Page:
Ticks are creeping into Northeast Ohio and bringing more cases of Lyme disease with them.
Black-legged ticks, which used to be limited to other sections of the country, are increasing in the region.
Seven-year-old Meghan Rowan fell victim. She noticed a bite on her arm after playing outside her Willoughby home.
“It was really itchy,” Meghan said.
Her father, Craig, said it initially looked like a spider bite, but they were shocked by a red rash resembling a “bulls-eye” that formed on her skin within a few days. That rash is a tell-tale sign of a tick bite, and a doctor diagnosed Meghan with Lyme disease.
“Just playing in a rural backyard didn’t think we`d see her getting bitten by a tick,” Craig said.
The Lake County General Health District has been flooded with reports of ticks and has noted seven cases of Lyme disease so far this year. That’s up from two cases each in 2012 and 2013. Those are only reported cases; many more likely go unreported.
“When we did take her to get treated they said it was the fourth one that day,” Craig said.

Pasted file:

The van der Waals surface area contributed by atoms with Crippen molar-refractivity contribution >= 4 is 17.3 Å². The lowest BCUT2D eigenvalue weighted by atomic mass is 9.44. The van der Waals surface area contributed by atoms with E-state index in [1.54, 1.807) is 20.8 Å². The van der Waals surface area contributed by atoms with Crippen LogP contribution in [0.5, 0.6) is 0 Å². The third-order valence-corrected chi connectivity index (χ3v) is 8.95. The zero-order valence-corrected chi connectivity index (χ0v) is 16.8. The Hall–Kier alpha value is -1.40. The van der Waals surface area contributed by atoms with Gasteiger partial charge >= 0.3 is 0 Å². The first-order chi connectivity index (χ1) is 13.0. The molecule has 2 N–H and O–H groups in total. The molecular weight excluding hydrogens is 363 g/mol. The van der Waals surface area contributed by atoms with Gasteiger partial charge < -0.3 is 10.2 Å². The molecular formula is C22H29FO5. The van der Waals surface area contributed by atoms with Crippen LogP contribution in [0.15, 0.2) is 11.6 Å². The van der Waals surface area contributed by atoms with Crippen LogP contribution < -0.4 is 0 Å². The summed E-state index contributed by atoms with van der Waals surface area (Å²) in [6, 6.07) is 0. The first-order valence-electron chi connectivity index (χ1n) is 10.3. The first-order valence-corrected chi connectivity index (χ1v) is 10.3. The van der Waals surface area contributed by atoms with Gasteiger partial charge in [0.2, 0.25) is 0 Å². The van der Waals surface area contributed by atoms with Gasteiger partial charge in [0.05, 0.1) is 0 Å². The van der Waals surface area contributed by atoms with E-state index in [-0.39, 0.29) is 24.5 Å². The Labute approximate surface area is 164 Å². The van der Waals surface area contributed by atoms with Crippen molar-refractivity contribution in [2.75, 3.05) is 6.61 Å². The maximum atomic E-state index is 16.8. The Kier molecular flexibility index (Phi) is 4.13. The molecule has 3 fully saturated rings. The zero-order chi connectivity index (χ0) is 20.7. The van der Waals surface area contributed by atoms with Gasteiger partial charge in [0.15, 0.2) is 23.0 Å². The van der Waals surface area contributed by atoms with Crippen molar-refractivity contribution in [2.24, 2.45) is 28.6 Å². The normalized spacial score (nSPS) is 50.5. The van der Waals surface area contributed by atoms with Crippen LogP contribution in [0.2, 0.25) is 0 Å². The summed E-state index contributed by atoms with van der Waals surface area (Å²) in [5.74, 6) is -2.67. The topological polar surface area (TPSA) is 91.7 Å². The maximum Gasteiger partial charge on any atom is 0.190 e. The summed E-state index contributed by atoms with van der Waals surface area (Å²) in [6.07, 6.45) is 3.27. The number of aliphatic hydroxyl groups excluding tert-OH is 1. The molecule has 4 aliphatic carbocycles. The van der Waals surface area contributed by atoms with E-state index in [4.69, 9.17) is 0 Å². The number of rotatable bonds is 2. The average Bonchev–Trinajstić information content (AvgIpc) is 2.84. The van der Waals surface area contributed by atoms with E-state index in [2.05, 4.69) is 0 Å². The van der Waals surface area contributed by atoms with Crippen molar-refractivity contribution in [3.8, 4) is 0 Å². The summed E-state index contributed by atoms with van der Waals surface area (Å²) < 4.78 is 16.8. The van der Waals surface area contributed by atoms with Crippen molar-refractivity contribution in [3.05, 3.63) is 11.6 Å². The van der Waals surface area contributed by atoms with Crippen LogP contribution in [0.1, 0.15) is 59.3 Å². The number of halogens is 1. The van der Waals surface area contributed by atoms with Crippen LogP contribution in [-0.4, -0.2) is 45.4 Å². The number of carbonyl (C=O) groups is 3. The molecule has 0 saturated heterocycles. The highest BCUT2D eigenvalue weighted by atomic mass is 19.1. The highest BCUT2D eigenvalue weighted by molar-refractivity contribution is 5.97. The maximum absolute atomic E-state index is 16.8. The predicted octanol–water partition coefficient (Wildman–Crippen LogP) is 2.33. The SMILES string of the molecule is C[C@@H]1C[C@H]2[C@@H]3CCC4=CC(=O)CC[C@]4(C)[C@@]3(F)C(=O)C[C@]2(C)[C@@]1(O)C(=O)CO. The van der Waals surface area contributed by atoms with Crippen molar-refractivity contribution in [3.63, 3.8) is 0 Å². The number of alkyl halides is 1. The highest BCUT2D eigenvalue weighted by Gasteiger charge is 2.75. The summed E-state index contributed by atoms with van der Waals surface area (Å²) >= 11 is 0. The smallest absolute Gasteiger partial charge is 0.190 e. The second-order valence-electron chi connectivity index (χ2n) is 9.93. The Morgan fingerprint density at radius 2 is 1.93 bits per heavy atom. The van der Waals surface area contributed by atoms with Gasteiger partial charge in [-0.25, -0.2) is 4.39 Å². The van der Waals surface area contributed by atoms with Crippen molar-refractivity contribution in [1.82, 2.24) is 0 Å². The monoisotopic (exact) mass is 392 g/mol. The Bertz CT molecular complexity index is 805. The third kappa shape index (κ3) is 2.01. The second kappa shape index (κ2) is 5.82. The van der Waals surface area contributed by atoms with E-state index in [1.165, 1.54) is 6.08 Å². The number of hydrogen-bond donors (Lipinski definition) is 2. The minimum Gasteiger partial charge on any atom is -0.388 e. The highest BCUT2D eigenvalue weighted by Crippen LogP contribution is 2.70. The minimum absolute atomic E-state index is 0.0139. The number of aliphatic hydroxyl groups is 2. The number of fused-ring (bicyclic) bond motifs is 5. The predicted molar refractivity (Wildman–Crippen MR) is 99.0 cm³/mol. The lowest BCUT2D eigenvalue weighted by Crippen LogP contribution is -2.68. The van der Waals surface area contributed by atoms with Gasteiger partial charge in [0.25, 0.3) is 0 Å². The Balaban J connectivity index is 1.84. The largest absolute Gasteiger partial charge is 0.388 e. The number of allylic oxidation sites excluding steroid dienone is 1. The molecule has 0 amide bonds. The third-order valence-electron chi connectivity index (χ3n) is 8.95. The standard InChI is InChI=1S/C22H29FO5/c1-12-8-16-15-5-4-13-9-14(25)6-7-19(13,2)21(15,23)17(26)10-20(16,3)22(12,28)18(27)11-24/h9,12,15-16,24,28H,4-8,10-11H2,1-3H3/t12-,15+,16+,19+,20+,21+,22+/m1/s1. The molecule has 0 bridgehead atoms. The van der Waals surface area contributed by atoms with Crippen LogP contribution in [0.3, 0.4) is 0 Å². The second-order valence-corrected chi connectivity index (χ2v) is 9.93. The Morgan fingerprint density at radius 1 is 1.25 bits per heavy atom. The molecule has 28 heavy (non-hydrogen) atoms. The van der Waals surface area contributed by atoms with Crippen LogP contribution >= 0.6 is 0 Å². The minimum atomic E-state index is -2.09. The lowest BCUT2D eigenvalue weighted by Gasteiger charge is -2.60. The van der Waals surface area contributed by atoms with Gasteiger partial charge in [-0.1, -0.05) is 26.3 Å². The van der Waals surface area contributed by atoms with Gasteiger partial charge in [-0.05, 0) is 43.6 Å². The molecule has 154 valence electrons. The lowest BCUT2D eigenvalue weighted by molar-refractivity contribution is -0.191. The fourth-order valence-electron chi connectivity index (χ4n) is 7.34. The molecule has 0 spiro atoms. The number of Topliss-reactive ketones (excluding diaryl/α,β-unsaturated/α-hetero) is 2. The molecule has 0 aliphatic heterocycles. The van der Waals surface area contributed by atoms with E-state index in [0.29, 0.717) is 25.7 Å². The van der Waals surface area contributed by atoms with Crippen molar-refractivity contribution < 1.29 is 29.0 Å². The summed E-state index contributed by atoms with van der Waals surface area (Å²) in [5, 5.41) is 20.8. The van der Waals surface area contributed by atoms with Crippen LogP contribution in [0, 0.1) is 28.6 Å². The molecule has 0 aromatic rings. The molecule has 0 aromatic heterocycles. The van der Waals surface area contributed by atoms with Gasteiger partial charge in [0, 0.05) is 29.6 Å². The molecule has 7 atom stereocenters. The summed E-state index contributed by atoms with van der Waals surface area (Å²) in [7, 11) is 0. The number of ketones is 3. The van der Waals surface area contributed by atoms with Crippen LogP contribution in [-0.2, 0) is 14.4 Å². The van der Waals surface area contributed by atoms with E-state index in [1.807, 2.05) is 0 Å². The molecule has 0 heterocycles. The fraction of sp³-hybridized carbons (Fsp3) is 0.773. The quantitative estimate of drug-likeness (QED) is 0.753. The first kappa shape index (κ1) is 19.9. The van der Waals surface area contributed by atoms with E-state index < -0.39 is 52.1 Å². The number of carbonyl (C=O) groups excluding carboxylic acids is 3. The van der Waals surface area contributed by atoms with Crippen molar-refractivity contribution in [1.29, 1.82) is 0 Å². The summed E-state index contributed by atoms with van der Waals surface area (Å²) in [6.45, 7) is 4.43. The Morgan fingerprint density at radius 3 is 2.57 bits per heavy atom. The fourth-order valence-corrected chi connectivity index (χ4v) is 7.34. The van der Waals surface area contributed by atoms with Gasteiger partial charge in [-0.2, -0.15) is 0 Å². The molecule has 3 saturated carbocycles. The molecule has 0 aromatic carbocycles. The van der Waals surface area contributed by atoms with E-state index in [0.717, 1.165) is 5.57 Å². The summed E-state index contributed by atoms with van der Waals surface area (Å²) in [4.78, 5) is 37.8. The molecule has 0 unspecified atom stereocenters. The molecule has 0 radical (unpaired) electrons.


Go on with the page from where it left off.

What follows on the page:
Ticks are typically found in woods and grassy areas. To avoid picking one up, experts suggest covering up as much as you can outdoors and using repellent containing DEET.
Checking skin and clothing after coming indoors and removing ticks can prevent infection, as it can take 36-48 hours for disease transmission.
“This is getting to be a bigger and bigger problem in Northeast Ohio,” said Nancy Niehus with the Lake County General Health District. “There`s nothing you can do about the ticks. You really can’t get rid of them; you just have to be aware that they’re there.”
Symptoms of Lyme disease include a circular rash, fever, headache and joint pain. They don’t show up until a few days to a few weeks after a tick bite and can lead to long-term problems if untreated.
“Ticks are very, very small, about the size of a head of a pin or sesame seed,” Niehus said. “So they’re hard to see; you have to take a look at your kids in the bathtub or yourself in a full-length mirror.”